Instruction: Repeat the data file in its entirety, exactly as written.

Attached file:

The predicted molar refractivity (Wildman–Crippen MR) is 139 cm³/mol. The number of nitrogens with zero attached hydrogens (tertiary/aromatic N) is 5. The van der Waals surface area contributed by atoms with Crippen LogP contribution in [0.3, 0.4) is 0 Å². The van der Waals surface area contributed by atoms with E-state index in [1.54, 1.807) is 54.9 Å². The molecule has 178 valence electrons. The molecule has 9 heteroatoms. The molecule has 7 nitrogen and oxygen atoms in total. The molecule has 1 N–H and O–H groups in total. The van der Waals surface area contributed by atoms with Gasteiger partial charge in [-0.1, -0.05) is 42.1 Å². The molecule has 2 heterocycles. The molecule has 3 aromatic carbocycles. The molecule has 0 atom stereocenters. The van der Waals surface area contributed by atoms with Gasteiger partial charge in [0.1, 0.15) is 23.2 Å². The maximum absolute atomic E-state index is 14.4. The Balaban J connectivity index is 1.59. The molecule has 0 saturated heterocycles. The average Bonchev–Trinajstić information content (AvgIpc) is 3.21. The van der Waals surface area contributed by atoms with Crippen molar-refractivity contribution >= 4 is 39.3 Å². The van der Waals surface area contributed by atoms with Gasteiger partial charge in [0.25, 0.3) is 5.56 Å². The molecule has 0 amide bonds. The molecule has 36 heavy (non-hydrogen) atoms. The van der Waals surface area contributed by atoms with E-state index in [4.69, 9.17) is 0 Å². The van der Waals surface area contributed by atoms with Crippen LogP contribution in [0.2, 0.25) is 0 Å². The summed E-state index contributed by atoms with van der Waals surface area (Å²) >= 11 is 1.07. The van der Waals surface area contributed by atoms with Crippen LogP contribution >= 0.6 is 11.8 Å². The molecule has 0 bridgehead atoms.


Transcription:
The predicted molar refractivity (Wildman–Crippen MR) is 139 cm³/mol. The number of nitrogens with zero attached hydrogens (tertiary/aromatic N) is 5. The van der Waals surface area contributed by atoms with Crippen LogP contribution in [0.3, 0.4) is 0 Å². The van der Waals surface area contributed by atoms with E-state index in [1.54, 1.807) is 54.9 Å². The molecule has 178 valence electrons. The molecule has 9 heteroatoms. The molecule has 7 nitrogen and oxygen atoms in total. The molecule has 1 N–H and O–H groups in total. The van der Waals surface area contributed by atoms with Gasteiger partial charge in [-0.1, -0.05) is 42.1 Å². The molecule has 2 heterocycles. The molecule has 3 aromatic carbocycles. The molecule has 0 atom stereocenters. The van der Waals surface area contributed by atoms with Gasteiger partial charge in [0.1, 0.15) is 23.2 Å². The maximum absolute atomic E-state index is 14.4. The Balaban J connectivity index is 1.59. The molecule has 0 saturated heterocycles. The average Bonchev–Trinajstić information content (AvgIpc) is 3.21. The van der Waals surface area contributed by atoms with Crippen molar-refractivity contribution >= 4 is 39.3 Å². The van der Waals surface area contributed by atoms with Gasteiger partial charge in [0.25, 0.3) is 5.56 Å². The molecule has 0 amide bonds. The molecule has 36 heavy (non-hydrogen) atoms. The van der Waals surface area contributed by atoms with E-state index in [4.69, 9.17) is 0 Å². The van der Waals surface area contributed by atoms with Crippen LogP contribution in [0.2, 0.25) is 0 Å². The summed E-state index contributed by atoms with van der Waals surface area (Å²) >= 11 is 1.07. The van der Waals surface area contributed by atoms with Crippen LogP contribution >= 0.6 is 11.8 Å². The molecule has 0 bridgehead atoms.